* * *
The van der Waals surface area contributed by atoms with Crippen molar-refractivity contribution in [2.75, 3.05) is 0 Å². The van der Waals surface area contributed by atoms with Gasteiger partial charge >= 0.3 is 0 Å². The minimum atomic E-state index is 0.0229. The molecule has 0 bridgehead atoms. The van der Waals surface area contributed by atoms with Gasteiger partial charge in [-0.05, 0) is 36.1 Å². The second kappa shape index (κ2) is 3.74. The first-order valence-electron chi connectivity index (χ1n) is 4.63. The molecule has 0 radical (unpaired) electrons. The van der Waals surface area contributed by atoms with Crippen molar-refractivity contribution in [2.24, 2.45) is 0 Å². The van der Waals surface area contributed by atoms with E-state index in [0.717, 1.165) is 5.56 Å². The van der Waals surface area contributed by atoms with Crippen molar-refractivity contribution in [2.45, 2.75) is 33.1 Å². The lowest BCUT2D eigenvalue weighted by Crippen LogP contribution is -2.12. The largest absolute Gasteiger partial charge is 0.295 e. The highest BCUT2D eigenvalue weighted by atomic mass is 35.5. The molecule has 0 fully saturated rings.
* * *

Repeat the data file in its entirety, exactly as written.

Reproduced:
The van der Waals surface area contributed by atoms with Crippen molar-refractivity contribution in [2.75, 3.05) is 0 Å². The van der Waals surface area contributed by atoms with Gasteiger partial charge >= 0.3 is 0 Å². The minimum atomic E-state index is 0.0229. The molecule has 0 bridgehead atoms. The van der Waals surface area contributed by atoms with Gasteiger partial charge in [-0.05, 0) is 36.1 Å². The second kappa shape index (κ2) is 3.74. The first-order valence-electron chi connectivity index (χ1n) is 4.63. The molecule has 0 radical (unpaired) electrons. The van der Waals surface area contributed by atoms with Crippen molar-refractivity contribution in [2.24, 2.45) is 0 Å². The van der Waals surface area contributed by atoms with E-state index in [0.717, 1.165) is 5.56 Å². The van der Waals surface area contributed by atoms with Crippen molar-refractivity contribution in [2.45, 2.75) is 33.1 Å². The lowest BCUT2D eigenvalue weighted by Crippen LogP contribution is -2.12. The largest absolute Gasteiger partial charge is 0.295 e. The highest BCUT2D eigenvalue weighted by atomic mass is 35.5. The molecule has 0 fully saturated rings.